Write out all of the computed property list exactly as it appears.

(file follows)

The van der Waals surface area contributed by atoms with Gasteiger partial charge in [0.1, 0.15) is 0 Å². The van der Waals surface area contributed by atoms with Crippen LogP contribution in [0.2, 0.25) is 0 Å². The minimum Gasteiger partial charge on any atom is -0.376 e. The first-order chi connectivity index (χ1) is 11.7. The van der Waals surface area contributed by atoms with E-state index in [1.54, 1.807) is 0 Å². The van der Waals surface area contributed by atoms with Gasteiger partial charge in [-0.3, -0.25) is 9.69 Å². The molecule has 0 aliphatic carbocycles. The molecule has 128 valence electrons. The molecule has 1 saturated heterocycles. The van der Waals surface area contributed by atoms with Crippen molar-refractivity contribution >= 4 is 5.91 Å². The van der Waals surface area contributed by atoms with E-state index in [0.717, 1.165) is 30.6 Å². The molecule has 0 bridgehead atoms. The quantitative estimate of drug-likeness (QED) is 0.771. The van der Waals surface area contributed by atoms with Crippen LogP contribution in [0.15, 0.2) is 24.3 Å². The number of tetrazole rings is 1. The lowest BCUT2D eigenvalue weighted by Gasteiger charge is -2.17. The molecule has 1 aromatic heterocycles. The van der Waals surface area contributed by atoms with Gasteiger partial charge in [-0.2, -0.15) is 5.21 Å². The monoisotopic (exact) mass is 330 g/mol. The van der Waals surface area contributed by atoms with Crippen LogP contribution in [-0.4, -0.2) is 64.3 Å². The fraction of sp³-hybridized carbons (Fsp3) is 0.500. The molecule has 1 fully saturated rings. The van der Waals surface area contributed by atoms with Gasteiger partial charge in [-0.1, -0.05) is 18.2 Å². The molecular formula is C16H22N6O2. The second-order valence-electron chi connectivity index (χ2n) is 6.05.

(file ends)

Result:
The van der Waals surface area contributed by atoms with Gasteiger partial charge in [0.1, 0.15) is 0 Å². The van der Waals surface area contributed by atoms with Crippen LogP contribution in [0.2, 0.25) is 0 Å². The minimum Gasteiger partial charge on any atom is -0.376 e. The first-order chi connectivity index (χ1) is 11.7. The van der Waals surface area contributed by atoms with E-state index in [1.54, 1.807) is 0 Å². The van der Waals surface area contributed by atoms with Gasteiger partial charge in [-0.3, -0.25) is 9.69 Å². The molecule has 0 aliphatic carbocycles. The molecule has 128 valence electrons. The molecule has 1 saturated heterocycles. The van der Waals surface area contributed by atoms with Crippen molar-refractivity contribution >= 4 is 5.91 Å². The van der Waals surface area contributed by atoms with E-state index in [0.717, 1.165) is 30.6 Å². The molecule has 0 bridgehead atoms. The quantitative estimate of drug-likeness (QED) is 0.771. The van der Waals surface area contributed by atoms with Crippen LogP contribution in [0.15, 0.2) is 24.3 Å². The number of tetrazole rings is 1. The lowest BCUT2D eigenvalue weighted by Gasteiger charge is -2.17. The molecule has 1 aromatic heterocycles. The van der Waals surface area contributed by atoms with Gasteiger partial charge in [-0.2, -0.15) is 5.21 Å². The monoisotopic (exact) mass is 330 g/mol. The van der Waals surface area contributed by atoms with Crippen LogP contribution in [-0.4, -0.2) is 64.3 Å². The fraction of sp³-hybridized carbons (Fsp3) is 0.500. The molecule has 1 fully saturated rings. The van der Waals surface area contributed by atoms with Gasteiger partial charge in [-0.1, -0.05) is 18.2 Å². The molecular formula is C16H22N6O2. The second-order valence-electron chi connectivity index (χ2n) is 6.05.